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How the Boeing deal makes tax reform harder

Unlike these existing 777 models, the new 777X may not be built in Washington. Credit: Courtesy of Boeing

There are many problems with the state of Washington's recent pact with Boeing over the 777X assembly work. One of the most troubling, though, is that it will make tax reform more difficult in Washington.

The benefits package, approved for both Boeing and the state aerospace industry, pegs tax breaks at $8.718 billion and extends many benefits first approved in 2003 until 2040.

"Building the Future…Together," the Washington Department of Commerce's bid to keep the 777X, touts that bill as "the largest corporate tax break in U.S. history." Ironically, it refers to those tax breaks as "taxpayer savings" — the “taxpayer” being Boeing and other aerospace businesses, not thee and me.

Most of the tax breaks are B&O-related taxes that Boeing and its partners won't have to pay. Those amounted to $177 million in 2013 and tallied nearly three-quarters of a billion ($726 million) over the last five years.

The state's pitch emphasizes the depth and extent of the Boeing-Washington marriage. A letter, signed unanimously by all of Washington’s federal elected representatives, begins the agreement.

"[N]o state's federal delegation can compare to our enthusiasm and commitment….We are the aerospace industry's strongest allies and loudest advocates in Congress," our senators and representatives write. It is a letter that forever puts to rest the snickers about the "Congressman from Boeing." Our entire Congressional delegation is from Boeing and they’re proud of it. It’s on paper.

Both capitalists and socialists can rejoice. Boeing is diverting its expenses to the public purse, state government is deeply embedded with the company and our state representatives are committed to enabling that strategy. Forget economic libertarianism: This is aerospace socialism — without worker control.

Whether it's defense contracts, trade agreements, tax breaks, or grants and subsidies, the Boeing-Washington relationship is not about the free market, except when that makes the case for special treatment.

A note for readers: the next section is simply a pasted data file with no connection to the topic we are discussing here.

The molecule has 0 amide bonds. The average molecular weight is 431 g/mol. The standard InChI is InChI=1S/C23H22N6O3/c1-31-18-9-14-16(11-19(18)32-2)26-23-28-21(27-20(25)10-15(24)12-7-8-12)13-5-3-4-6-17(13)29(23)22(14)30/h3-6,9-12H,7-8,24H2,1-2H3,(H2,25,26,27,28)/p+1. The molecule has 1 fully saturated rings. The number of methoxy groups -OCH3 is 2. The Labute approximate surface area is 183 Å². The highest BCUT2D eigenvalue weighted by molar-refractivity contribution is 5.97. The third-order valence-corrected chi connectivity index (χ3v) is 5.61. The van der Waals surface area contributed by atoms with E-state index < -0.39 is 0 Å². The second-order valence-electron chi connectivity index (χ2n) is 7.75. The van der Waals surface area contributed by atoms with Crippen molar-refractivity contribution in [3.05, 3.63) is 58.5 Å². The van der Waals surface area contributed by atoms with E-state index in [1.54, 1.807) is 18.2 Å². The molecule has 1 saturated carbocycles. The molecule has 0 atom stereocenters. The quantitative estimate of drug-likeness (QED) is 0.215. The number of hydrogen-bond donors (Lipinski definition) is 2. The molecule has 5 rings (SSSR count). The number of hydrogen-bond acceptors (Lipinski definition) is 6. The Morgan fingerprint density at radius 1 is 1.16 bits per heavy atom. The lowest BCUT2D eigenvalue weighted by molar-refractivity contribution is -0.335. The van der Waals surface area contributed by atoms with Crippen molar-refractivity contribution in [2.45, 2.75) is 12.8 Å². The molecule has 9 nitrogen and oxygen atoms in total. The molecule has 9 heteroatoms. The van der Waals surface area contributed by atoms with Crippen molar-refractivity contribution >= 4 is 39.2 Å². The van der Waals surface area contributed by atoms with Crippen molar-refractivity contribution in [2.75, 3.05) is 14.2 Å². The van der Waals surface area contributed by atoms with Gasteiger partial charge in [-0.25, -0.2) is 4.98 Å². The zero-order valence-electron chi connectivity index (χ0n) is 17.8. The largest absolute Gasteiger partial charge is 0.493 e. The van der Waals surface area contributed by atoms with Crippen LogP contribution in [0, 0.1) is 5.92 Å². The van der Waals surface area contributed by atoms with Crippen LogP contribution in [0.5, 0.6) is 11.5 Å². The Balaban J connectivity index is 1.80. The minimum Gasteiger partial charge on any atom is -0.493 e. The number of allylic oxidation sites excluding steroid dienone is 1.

The overall document is an eye-opener. Particularly at a time when the state Supreme Court is ordering full funding of public K-12 education because the state has failed to do so and the Senate's conservative coalition is blocking tax and spending increases. 

If Boeing is getting $8.7 billion more in tax breaks, who makes that up? It's not like we have that money to spare. We want great jobs and a thriving industry, but in the current environment, the special treatment Boeing receives is somewhat galling.

Republicans have criticized Jay Inslee's recent backing of a bill that would give K-12 teachers a deferred cost of living increase out of a supplemental budget. Yet the Boeing bill, passed last fall during a special session, includes lots of new education spending.

The state is giving grants for Boeing-related research at University of Washington and Washington State University. It is staffing training programs with Boeing employees at Paine Field. It is putting large resources into expanding aerospace-related training programs at the community and technical colleges, and in creating new training programs. They've approved $8 million for new slots for students in aerospace fields. There's $12.5 million for Central Puget Sound Aerospace Training Center in Renton — $5 million of that in the new Boeing package passed by the spending-resistant legislature.

At a time of scarcity for fulfilling our K-12 commitments, anything Boeing-related, including unfunded expansion programs, is getting bipartisan approval. No child will be left behind — if he or she wants to work on the factory floor in aerospace composites. That is, if their job isn’t eliminated by “lean” management and robotics.

While the state tallies all that it is doing and will do, the Boeing deal makes it even harder to get comprehensive, progressive tax reform off the ground. An income tax on the wealthy was already a hard sell in Washington, but the state's Boeing bid makes it harder still. 

"Washington State's lack of an income tax, combined with other tax incentives for aerospace companies established in 2003, have allowed the industry to prosper," the DOC bid claims. In other words, don't expect an income tax to get off the ground in Boeing country.

None of this is surprising, but it is frustrating. We're limiting what we can do on the revenue side, while increasing our spending obligations to the narrow advantage of one particular industry. We're betting long-term on a regressive tax system that contributes to tax aversion and income inequality.

The investments in Boeing may be reasonable, but we're tying our hands when it comes to funding other needs and creating a system that is fair to the rest of us. Seattle state representative Reuven Carlyle, the 36th District Democrat, has pressed to end some state industry tax breaks. His current House bill would end a $40 million annual tax loophole for oil refineries and steer the revenues collected to education. The oil lobby is naturally opposed.

Carlyle has argued for a new 21st century tax system in Washington; what he describes as "A modern, globally competitive structure that lowers rates, broadens the base, eliminates exemptions and depoliticizes our political system of carve-outs."

Sounds great, but the Boeing deal, unfortunately, further entrenches a system that does just the opposite.

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